Sam Herman

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Samuel J. Herman
Born July 25, 1936
Mexico City, Mexico
Nationality US and UK citizen; resides in Great Britain
Other names Sam Herman
Occupation Glass artist, sculptor and painter

Sam Herman is a contemporary glass artist, sculptor and painter. One of Harvey Littleton's first students, Herman is credited as one of the founders of the Studio Glass movement in Great Britain.[1] He was seminal in spreading the idea of the movement through his teaching positions in England, (at the Royal College of Art and the Buckinghamshire College of Higher Education), and Australia (at the Jam Factory Workshops in Adelaide) and through the exhibition of his own sculpture in glass. Through the years the artist has resided and established his personal studio in London, England (1979–90), South Australia (1974–79). From 1993 to the present he has maintained studios in Spain, London and Gloucestershire.[2] Sam is represented by Rollo Campbell Fine Art Ltd (London).

Early life[edit]

Samuel J. Herman was born in Mexico City in 1936. His father died when he was an infant and he and his mother moved to the United States when he was six years old. From 1955 to 1959 Herman served in the U.S. Navy.[3] He became a US citizen in 1947.[4]

Education[edit]

Herman’s art education was first taken at Western Washington University in Bellingham, Washington where he received a Bachelor of Arts in 1962. At the University of Wisconsin-Madison, he studied under Professor Harvey Littleton and the sculptor Leo Steppart . He was awarded the MFA from that institution in 1965. Upon receipt of a scholarship, Herman afterward traveled to Great Britain for study with Helen Turner at the Edinburgh College of Art from 1965 to 1966. After this he became a Research Fellow at the Royal College of Art (RCA) in London from 1966 to 1967,[5] when he was appointed the head of the Glass Department.[6]

Founder[edit]

In 1969 Herman established a workshop, The Glasshouse, in London. It was the first glass studio of its kind in Great Britain allowing graduate students to further develop their skills and business acumen.[7] In 1974 he traveled to Australia, where, in cooperation with the South Australian Craft Authority, he set up the glass area at Jam Factory Workshops, Inc. in Adelaide. It was Australia's first hot glass studio.[8] In 1979 Herman returned to England and set up his own glass studio in London, where he worked until 1990.[9]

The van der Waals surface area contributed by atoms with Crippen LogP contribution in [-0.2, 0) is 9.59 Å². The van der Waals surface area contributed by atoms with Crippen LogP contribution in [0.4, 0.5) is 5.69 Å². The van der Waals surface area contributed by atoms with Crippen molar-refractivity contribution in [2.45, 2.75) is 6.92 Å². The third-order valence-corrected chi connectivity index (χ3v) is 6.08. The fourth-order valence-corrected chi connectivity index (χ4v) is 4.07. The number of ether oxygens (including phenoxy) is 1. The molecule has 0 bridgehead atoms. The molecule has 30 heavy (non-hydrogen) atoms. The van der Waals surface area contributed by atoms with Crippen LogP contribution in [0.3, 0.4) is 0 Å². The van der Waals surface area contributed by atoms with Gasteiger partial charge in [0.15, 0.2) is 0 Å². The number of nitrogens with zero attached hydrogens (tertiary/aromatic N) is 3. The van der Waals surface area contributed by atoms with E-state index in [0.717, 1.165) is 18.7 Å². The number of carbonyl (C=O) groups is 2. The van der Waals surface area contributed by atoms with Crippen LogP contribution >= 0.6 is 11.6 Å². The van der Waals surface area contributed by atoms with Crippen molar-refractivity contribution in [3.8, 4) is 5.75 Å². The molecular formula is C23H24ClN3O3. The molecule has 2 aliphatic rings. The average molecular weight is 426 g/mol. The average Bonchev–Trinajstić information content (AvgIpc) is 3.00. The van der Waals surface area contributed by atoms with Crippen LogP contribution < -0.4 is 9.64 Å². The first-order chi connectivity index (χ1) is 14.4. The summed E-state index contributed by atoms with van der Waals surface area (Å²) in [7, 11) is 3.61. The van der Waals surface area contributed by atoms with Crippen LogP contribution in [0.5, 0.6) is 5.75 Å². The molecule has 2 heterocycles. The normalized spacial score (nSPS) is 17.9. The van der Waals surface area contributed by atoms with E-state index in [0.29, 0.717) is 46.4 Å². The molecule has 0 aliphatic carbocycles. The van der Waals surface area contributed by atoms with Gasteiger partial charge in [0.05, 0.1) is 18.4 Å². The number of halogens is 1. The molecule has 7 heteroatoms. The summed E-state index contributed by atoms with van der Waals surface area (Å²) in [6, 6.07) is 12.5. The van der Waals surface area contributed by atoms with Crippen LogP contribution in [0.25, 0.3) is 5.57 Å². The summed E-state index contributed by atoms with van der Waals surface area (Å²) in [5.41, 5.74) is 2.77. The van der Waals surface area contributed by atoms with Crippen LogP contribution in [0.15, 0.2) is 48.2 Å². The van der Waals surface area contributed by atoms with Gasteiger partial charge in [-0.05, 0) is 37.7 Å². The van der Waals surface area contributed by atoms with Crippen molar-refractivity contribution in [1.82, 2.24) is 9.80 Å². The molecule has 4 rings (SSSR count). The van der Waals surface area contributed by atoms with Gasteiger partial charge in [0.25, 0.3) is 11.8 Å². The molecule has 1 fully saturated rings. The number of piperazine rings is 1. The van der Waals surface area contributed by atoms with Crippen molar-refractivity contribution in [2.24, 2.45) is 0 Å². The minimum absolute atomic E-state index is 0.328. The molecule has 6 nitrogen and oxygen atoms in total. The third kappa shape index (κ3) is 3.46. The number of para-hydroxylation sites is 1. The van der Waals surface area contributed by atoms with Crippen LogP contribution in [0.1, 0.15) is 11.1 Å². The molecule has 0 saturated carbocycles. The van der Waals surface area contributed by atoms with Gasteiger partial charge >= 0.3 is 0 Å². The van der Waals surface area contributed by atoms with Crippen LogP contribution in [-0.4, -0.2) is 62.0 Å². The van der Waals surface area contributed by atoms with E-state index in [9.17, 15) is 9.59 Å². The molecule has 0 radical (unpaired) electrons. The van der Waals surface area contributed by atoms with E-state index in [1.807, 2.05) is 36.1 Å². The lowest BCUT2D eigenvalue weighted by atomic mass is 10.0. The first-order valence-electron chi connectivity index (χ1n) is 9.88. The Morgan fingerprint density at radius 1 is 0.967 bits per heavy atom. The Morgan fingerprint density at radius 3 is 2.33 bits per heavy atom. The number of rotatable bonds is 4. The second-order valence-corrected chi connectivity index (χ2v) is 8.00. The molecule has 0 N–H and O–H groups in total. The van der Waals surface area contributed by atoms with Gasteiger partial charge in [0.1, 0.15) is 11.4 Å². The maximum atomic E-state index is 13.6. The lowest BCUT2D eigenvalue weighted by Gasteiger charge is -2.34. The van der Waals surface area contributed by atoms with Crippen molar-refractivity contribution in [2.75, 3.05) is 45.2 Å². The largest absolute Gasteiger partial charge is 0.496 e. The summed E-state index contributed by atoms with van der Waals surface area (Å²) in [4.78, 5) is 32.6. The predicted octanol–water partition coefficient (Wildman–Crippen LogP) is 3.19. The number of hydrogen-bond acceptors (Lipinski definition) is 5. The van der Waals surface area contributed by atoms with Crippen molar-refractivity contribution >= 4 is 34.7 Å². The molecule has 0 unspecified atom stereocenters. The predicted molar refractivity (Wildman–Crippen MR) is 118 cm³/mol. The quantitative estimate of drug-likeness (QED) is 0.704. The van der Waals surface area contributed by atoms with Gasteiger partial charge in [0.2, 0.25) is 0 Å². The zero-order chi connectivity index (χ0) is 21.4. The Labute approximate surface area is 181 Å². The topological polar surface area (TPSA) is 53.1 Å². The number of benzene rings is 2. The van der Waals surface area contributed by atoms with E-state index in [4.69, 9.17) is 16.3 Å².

Educator[edit]

Herman headed the Glass Department at the Royal College of Art (RCA) from late 1967 to 1974. He had his first major UK exhibition in 1967 curated by Henry Rothschild at Primavera. In 1971 he had an exhibition at the Victoria and Albert Museum. In 1974, he had his first major exhibition in Germany, curated by Wolfgang Kermer (de) in Stuttgart.[10] His former students include firstly the previous Head of Department, Michael Harris - who left the position which Sam took over to form Mdina Glass in Malta - Peter Aldridge Clifford Rainey, Jane Bruce, Pauline Solven, Annette Meech, Steven Newell and Jiri Suhajek.[11] Herman left the RCA when he was invited by the South Australian government to found the glass studio at Jam Factory Workshops. He spent the next five years in Australia, creating glass sculpture, exhibiting and conducting workshops. When he returned to London in 1979, he took a position as head of the glass area at the Buckinghamshire College of Higher Education (now Buckinghamshire New University), which later named him head of the Ceramics and Glass Department at the school. His tenure ended in 1990, when he took a consulting position with the Cristalleries Val Saint Lambert in Belgium. In addition to his teaching positions in England, Herman taught workshops in the United States at Haystack Mountain School of Crafts (1970), the University of California at Berkeley (1971) and California College of Arts and Crafts (1972–73).[12]

Collections[edit]

Herman’s work has been collected by the Victoria and Albert Museum, London; Art Gallery of South Australia in Adelaide; the National Gallery of Victoria, in Melbourne; the Art Gallery of Western Australia in Perth; Viennese Glass Museum in Vienna, Austria; Glasmuseum Frauenau (de) (Sammlung Wolfgang Kermer (de)),[13] Germany; the Düsseldorf Art Museum in Ehrenhof, Düsseldorf, Germany; the Royal Scottish Museum in Edinburgh; The Art Institute of Chicago; The Corning Museum of Glass in Corning, New York, the Chazen Museum of Art at the University of Wisconsin-Madison; and the National Museum of American History, Smithsonian Institution, Washington, DC, and The Higgins Art Gallery & Museum, Bedford, UK.[14]

References[edit]

  1. ^ Cambridge Glass Fair website: "Sam Herman: an exhibition and much more", [1] Accessed 4/9/2010
  2. ^ Sam Herman website
  3. ^ Grover, Ray, "Contemporary Art Glass", Crown Publishers, Inc., New York, NY 1975 p. 106
  4. ^ Art Knowledge News website: "ZeST Gallery to Exhibit Sam Herman", Friday, April 6, 2007, [2] Accessed 4/9/2010
  5. ^ Grover, 1975, p. 106
  6. ^ Sam Herman website, [3] Accessed 4/9/2010
  7. ^ Art Knowledge News website: [4] Accessed 4/9/2010
  8. ^ Art Knowledge News website: [5] Accessed 4/9/2010
  9. ^ Sam Herman website, [6] Accessed 4/9/10
  10. ^ Wolfgang Kermer: Sam Herman. Galerie Günther Galetzki, Stuttgart 1974
  11. ^ Cambridge Glass Fair website [7] Accessed 4/9/2010
  12. ^ Sam Herman website
  13. ^ Alfons Hannes: Die Sammlung Wolfgang Kermer, Glasmuseum Frauenau: Glas des 20. Jahrhunderts; 50er bis 70er Jahre. Schnell & Steiner, München, Zürich 1989 (Bayerische Museen, Band 9) ISBN 3-7954-0753-2
  14. ^ Waldrich, Joachim, “Who’s Who in Contemporary Glass Art: A Comprehensive Guide to Glass Artists – Craftsmen – Designers”, Joachim Waldrich Verlag, Munich, Germany 1993 p. 199